This week’s feature story
was written by
Jim Teague, First Pres director of communications
by Richard Jones
I need to witness miracles today—
FPCE’s own Richard Jones had his poem “Miracles” published as part of this week’s daily Lenten email devotionals from the Biola University Center for Christianity and the Arts. It is reprinted here with permission. ©2022 All Rights Reserved.
I never used to celebrate–let alone understand–the concept of Lent.
Raised in a family that barely made it to church on Christmas or Easter (let alone any other time of the year), it just wasn’t part of my life experience.
When I came to believe in Jesus, I was attending a small, independent church that had been formed in, and grown out of, the Jesus Movement of the 1970s. To put it plainly, our pastors were recovering hippies!
It wasn’t until I came to Illinois in the late 1980s that I first experienced a community of faith where the season of Lent was formally observed. Honestly, I found it uncomfortable to adopt a proper attitude toward it. The idea of Lent, with its fasting and sober reflection, felt very “Olde Churche” to me. Almost puritanical. It felt like a kind of transactional legalism.
Ever had to wear a burlap sack?
I was in a non-religious college organization where one of our rituals involved wearing a burlap sack as an undershirt for a few days. This was in the B.C. time of my life (Before Christ) and I chalk up my willingness to do such silly things to the foolishness of youth. Enough said.
My point is the burlap was uncomfortable. Really uncomfortable. The initiates of the group I was joining were told we had to wear it as a reminder of our commitment to the organization and to one another. I suspect the real reason was because the ones who came before us had to do it when they joined, so why shouldn’t we?
When I first began trying to incorporate Lenten disciplines into my faith walk, they felt like that burlap sack. Fasting? I had practiced fasting many times before but recoiled at the idea of having to do it just because the calendar said so.
These days, I have a vastly different perspective on Lent. Rather than seeing it as duty or forced contrition, I try to celebrate it as a walk with Jesus to the Cross. I’m by no means perfectly consistent, but I seek to spend time each day during Lent reading and thinking about what was taking place with him and his disciples in those weeks leading up to the Last Supper, the Garden, and the Cross. I don’t spend it in a pious, morose way, but rather walk through the season as a time of intimacy with Jesus and a sort of “sharpening” time for my spiritual disciplines.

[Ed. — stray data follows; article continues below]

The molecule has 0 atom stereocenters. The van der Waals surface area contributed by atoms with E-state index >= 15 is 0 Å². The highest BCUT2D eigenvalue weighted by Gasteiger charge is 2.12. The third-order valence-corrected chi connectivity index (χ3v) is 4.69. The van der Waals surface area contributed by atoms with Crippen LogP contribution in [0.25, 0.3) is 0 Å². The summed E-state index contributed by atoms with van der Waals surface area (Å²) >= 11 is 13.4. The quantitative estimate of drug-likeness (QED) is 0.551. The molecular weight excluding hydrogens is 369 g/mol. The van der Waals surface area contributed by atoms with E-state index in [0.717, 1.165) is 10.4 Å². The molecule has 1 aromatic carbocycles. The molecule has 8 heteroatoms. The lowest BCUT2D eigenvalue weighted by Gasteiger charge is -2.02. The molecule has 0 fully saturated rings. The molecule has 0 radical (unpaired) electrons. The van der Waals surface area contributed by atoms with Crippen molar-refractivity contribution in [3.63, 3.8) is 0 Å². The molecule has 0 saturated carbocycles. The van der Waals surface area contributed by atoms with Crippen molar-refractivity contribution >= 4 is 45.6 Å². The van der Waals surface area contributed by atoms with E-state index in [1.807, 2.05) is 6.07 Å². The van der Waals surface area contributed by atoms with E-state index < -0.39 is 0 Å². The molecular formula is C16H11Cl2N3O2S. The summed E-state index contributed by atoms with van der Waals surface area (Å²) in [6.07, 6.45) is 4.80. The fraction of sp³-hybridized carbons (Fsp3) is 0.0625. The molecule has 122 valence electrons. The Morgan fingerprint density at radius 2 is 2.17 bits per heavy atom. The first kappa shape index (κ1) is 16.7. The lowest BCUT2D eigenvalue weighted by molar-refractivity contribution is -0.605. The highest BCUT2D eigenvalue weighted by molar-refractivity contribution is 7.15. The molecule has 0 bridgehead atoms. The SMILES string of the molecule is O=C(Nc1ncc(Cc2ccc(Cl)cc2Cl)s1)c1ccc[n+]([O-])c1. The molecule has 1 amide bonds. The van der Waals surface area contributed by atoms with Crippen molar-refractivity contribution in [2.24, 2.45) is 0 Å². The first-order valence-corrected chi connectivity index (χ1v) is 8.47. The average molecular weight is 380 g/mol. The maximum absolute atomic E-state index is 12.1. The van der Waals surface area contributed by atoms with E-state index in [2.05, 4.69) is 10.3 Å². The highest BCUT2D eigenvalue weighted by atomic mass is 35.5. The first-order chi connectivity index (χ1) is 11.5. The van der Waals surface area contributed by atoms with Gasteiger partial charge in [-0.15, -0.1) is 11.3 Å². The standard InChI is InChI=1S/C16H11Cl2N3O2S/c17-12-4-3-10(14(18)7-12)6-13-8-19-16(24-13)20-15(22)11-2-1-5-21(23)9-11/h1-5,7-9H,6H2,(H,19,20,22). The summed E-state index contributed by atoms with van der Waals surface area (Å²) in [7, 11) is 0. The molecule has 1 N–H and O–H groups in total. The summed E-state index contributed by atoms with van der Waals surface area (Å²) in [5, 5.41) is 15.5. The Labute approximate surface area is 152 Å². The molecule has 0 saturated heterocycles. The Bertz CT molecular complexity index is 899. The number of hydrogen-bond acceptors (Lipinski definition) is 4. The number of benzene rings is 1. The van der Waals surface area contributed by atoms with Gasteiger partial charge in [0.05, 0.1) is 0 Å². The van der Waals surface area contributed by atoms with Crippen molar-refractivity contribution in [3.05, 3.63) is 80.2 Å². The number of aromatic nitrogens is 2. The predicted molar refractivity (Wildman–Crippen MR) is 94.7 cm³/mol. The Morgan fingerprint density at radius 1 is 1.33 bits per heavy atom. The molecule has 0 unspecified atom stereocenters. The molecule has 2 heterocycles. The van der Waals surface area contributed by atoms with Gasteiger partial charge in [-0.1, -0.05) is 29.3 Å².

What brought about the change in my thinking and approach to Lent?
I got a job at First Pres.
The staff and congregation here helped me look at Lent as a celebration, much in the same way we do during Advent. FPCE has a tradition of worship, study, and devotionals which are intentionally shaped together to guide us to the pinnacle of the Christian year: The Resurrection of our Lord Jesus on Easter Sunday!
Last year, with COVID-19 in a waning period, we were able to make Easter Sunday our first in-person, indoor gathering for worship in over a year. It was awesome!
This year, we are back in person (and, as always, online). Our teaching series throughout Lent is called “Walking the Path: Choices for every disciple of Jesus” and is all about the decisions we make and the disciplines we develop in our walk with Christ. You can click here to find a description of the teachings to come and links to the previous sermon podcasts.
I have always (and I do mean always) struggled with living a disciplined life. All you must do is stop by my office here at FPCE to see the kind of chaos that seems to encircle me. Were it not for my having married a true Proverbs 31 woman, my home life would likely be much the same (or worse).
Easily distracted from walking the path God places before me, I regularly find myself trudging through the bogs of worldly temptation, the high weeds of self-centeredness, and the dusty gravel shoulders of the road conforming my thinking to the world’s goals rather than those of the Kingdom of God.
This week’s sermon, brought by Senior Pastor Ray Hylton, is pulled from Philippians 3:17–4:1, and the theme is “Stand Firm.” I used to think that I had to live a disciplined life to be convinced of God’s love for me and sure of my eternal salvation. In my time at First Pres, I have come to learn (again and again) that the disciplines are not there for me to prove my faith and salvation, but rather to hold me fast and redeem what Christ has already accomplished through his life, death, and Resurrection.
Last Sunday, Ray used the image of the pulpit being constructed to hold his tall frame and talked about how he was confident in the skill and wisdom of the builder of the pulpit, and how that confidence allowed him to stand there knowing it wasn’t going to crumble to pieces or fall over in the middle of his teaching.
The disciplines are God’s way of imparting His skill, strength, and wisdom into our lives; not a demand for perfection, but rather tools we can use to strengthen our daily living and allow us to confidently proclaim the risen Christ and install peace in a world which desperately needs it but rarely seeks it.
Please join us this Sunday at 9:30 AM for our weekly worship service, in person or online, and avail yourself of our adult education class, the Biola daily devotional emails, and other events like our Taizé services throughout this wonderful season.
Thank you, First Pres, for reshaping my view of Lent from one of duty into one of joyous expectation!